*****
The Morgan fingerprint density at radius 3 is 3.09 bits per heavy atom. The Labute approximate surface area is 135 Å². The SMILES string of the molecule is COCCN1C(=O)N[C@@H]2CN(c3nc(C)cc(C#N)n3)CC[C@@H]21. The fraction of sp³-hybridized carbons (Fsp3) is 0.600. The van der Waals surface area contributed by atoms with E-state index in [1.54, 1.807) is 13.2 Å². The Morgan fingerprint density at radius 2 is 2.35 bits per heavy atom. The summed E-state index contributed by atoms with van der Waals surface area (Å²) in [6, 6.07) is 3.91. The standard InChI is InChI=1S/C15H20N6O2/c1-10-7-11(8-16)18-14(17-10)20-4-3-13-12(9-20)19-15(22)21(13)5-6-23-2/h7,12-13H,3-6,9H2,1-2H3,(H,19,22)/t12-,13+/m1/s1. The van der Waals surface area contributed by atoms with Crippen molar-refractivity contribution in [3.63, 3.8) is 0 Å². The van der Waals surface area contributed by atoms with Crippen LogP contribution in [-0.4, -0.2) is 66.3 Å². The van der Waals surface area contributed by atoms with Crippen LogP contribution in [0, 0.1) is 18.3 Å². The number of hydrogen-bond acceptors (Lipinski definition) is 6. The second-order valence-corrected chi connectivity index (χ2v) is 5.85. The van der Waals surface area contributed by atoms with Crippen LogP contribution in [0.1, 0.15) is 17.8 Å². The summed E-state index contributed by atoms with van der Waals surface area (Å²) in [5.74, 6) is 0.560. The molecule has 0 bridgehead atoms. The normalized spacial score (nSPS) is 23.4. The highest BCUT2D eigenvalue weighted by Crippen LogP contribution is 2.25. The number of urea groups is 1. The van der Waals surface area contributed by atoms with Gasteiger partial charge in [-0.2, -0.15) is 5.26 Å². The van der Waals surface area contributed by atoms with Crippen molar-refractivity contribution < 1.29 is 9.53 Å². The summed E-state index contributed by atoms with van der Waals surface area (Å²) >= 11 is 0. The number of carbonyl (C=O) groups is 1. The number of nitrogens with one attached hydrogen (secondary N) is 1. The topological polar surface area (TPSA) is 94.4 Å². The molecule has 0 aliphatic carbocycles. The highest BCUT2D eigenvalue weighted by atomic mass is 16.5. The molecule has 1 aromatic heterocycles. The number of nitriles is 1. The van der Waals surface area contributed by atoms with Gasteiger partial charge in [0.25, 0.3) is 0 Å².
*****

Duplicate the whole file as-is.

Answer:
The Morgan fingerprint density at radius 3 is 3.09 bits per heavy atom. The Labute approximate surface area is 135 Å². The SMILES string of the molecule is COCCN1C(=O)N[C@@H]2CN(c3nc(C)cc(C#N)n3)CC[C@@H]21. The fraction of sp³-hybridized carbons (Fsp3) is 0.600. The van der Waals surface area contributed by atoms with E-state index in [1.54, 1.807) is 13.2 Å². The Morgan fingerprint density at radius 2 is 2.35 bits per heavy atom. The summed E-state index contributed by atoms with van der Waals surface area (Å²) in [6, 6.07) is 3.91. The standard InChI is InChI=1S/C15H20N6O2/c1-10-7-11(8-16)18-14(17-10)20-4-3-13-12(9-20)19-15(22)21(13)5-6-23-2/h7,12-13H,3-6,9H2,1-2H3,(H,19,22)/t12-,13+/m1/s1. The van der Waals surface area contributed by atoms with Crippen molar-refractivity contribution in [3.63, 3.8) is 0 Å². The van der Waals surface area contributed by atoms with Crippen LogP contribution in [-0.4, -0.2) is 66.3 Å². The van der Waals surface area contributed by atoms with Crippen LogP contribution in [0, 0.1) is 18.3 Å². The number of hydrogen-bond acceptors (Lipinski definition) is 6. The second-order valence-corrected chi connectivity index (χ2v) is 5.85. The van der Waals surface area contributed by atoms with Crippen LogP contribution in [0.1, 0.15) is 17.8 Å². The summed E-state index contributed by atoms with van der Waals surface area (Å²) in [5.74, 6) is 0.560. The molecule has 0 bridgehead atoms. The normalized spacial score (nSPS) is 23.4. The highest BCUT2D eigenvalue weighted by Crippen LogP contribution is 2.25. The number of urea groups is 1. The van der Waals surface area contributed by atoms with Gasteiger partial charge in [-0.2, -0.15) is 5.26 Å². The van der Waals surface area contributed by atoms with Crippen molar-refractivity contribution < 1.29 is 9.53 Å². The summed E-state index contributed by atoms with van der Waals surface area (Å²) >= 11 is 0. The number of carbonyl (C=O) groups is 1. The number of nitrogens with one attached hydrogen (secondary N) is 1. The topological polar surface area (TPSA) is 94.4 Å². The molecule has 0 aliphatic carbocycles. The highest BCUT2D eigenvalue weighted by atomic mass is 16.5. The molecule has 1 aromatic heterocycles. The number of nitriles is 1. The van der Waals surface area contributed by atoms with Gasteiger partial charge in [0.25, 0.3) is 0 Å².